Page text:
Toxic air in Delhi will affect economy, labour force: ASSOCHAM
- The body wishes to unite government agencies to create a plan to solve the problem of poor air quality in New Delhi.
- ASSOCHAM had sent an SOS to Union Ministry of Environment.
- The SOS was also sent to Forest and Climate Change along with governments of Delhi, Haryana, Punjab and UP.
Anxious over the unhealthy air quality in New Delhi, the apex industry body ASSOCHAM on Friday urged the Centre and the governments of Delhi, Haryana, Punjab and Uttar Pradesh to establish a clear strategy for aggressively tackling air pollution.
As published by the Deccan Chronicle, ASSOCHAM sent out an SOS to the Union Ministry of Environment saying, "Different ministries, departments as well as universities, research institutions and organisations alike must come together and also engage top-tier professionals to chart out a systematic, clear timetable and roadmap for tackling air pollution and curbing its causes thereby improving Delhi’s air quality."
Incidentally, the SOS was also sent to the Forest and Climate Change along with governments of Delhi, Haryana, Punjab and UP. ASSOCHAM secretary general D.S. Rawat said, "Delhi is facing an emergency situation but there is hardly any intention or commitment seen to address the problem... Innovative solutions like using mist cannons and creating a special force to check construction activities, vehicular pollution and rubbish burning is the need of the hour."
He further added that increasing air pollution can take a toll on the urban economy by cutting the life span of the people , thereby increasing the healthcare costs for the government. The poor air quality will also drive away skilled labour forces and top class executives to other cities with better living conditions. This will have a negative effect on the inflow of investments, directly affecting tourism, outdoor recreation, hospitality and others.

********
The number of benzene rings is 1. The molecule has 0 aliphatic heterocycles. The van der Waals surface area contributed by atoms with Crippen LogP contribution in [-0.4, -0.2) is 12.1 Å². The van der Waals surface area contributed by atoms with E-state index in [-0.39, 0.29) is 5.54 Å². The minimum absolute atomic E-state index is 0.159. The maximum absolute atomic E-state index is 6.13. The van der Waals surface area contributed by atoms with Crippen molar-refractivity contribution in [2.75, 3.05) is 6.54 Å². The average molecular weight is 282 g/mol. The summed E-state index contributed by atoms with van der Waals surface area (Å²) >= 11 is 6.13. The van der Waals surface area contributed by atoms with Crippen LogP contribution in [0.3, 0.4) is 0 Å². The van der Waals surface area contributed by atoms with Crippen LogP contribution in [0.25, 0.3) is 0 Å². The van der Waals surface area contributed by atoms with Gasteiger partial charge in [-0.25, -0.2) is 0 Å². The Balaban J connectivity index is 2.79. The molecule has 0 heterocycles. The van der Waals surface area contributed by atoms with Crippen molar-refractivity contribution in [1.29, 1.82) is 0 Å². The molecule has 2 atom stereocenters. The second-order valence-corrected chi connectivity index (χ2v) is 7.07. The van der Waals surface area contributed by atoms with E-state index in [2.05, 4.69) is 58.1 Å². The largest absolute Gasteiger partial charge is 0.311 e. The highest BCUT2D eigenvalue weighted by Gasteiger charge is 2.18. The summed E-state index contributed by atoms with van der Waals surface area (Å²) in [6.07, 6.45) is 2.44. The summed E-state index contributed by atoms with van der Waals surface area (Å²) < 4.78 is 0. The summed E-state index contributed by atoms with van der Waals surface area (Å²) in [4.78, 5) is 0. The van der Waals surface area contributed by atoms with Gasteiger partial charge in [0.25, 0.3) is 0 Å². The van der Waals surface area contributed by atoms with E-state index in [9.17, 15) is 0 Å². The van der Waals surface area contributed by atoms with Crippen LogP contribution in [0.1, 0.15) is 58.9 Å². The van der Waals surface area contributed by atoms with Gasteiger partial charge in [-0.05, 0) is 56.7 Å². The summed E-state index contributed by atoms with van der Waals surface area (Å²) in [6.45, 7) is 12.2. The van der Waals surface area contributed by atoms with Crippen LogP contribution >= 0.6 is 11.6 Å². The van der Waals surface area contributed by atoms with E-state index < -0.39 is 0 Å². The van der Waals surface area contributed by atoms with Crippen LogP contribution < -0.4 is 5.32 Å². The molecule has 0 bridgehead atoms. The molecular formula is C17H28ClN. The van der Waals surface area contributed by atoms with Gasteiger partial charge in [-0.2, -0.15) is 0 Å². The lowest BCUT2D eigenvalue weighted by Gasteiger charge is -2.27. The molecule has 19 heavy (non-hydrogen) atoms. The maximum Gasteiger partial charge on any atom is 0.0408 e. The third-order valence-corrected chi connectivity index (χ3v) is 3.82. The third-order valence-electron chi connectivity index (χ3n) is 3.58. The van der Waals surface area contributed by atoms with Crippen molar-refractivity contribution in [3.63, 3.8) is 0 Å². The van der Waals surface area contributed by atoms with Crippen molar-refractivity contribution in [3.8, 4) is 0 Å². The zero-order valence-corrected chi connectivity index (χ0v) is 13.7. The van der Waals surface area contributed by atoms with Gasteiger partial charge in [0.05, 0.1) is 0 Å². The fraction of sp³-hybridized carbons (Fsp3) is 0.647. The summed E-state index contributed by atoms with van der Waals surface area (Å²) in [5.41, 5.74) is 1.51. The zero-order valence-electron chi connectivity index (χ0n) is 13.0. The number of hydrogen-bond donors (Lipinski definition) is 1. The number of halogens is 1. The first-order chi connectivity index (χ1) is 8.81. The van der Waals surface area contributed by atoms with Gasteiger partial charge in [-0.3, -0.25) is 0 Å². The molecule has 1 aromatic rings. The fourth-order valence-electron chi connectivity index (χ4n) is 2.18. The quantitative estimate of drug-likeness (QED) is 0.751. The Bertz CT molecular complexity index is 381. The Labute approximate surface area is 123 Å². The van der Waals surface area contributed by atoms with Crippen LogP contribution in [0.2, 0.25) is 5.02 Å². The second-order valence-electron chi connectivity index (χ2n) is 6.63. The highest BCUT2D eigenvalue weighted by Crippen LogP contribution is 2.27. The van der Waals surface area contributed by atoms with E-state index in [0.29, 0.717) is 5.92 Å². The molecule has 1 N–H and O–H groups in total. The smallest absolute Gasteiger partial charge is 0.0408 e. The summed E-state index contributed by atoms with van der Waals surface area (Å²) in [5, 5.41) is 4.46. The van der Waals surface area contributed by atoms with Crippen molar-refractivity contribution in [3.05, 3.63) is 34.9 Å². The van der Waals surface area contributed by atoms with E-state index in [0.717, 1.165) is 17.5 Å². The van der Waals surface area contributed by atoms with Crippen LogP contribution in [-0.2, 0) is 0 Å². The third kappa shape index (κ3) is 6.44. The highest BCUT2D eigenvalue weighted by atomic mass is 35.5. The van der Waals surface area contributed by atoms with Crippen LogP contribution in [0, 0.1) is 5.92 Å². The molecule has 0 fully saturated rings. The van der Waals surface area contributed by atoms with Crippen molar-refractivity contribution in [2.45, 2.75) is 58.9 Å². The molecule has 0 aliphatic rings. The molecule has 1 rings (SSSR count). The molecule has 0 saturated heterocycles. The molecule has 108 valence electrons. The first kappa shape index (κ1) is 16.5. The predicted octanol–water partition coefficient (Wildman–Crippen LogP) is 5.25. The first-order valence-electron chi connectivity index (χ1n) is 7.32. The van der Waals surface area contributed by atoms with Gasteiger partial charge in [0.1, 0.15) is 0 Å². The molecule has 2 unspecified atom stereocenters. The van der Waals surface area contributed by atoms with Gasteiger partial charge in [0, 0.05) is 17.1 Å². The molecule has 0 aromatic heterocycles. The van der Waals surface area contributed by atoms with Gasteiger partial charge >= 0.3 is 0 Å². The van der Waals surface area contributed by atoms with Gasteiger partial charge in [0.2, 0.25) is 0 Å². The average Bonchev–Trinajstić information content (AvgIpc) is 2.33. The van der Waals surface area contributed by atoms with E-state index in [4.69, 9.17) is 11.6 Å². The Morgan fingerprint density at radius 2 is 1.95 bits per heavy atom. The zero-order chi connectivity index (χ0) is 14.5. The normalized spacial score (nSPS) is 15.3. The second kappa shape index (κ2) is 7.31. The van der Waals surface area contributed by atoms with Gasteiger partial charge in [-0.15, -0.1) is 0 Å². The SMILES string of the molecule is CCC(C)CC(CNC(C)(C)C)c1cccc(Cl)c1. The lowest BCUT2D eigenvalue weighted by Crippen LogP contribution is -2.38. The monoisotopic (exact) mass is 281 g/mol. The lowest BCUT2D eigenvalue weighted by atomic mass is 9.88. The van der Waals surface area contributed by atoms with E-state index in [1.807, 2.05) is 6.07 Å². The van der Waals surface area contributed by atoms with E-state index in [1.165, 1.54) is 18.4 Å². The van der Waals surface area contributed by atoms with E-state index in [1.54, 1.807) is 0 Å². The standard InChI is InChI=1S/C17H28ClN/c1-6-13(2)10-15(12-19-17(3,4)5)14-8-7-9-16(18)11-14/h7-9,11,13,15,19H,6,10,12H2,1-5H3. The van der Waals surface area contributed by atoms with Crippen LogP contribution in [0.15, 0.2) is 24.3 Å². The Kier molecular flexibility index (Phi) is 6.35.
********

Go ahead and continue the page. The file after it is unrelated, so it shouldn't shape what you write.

Rawat said, "Promoting use of more efficient and less polluting energy sources, restricting growing number of vehicles and stringent enforcement of pollution laws will help in smooth transition to a more environment-friendly economy in the long-term."
According to a report by the New Indian Express, the association also spoke to 350 tour operators to calculate the loss that the tourism sector is likely to incur. The industry body said, "International tourists are quite particular about their health and safety and with such negative developments Delhi is bound to drop off from the map of international tourists who will pick ‘cleaner’ South Asian destinations."
It also said, “Even domestic tourists are avoiding Delhi. In comparison, international tourists are more sensitive about green tourism."
Despite the alarming state of affairs, the chamber noted that no major cancellations have been made in the tourism sector, despite the poor quality of air. The agency cited advanced payments as the reason behind the situation since November and December are considered the peak tourist season.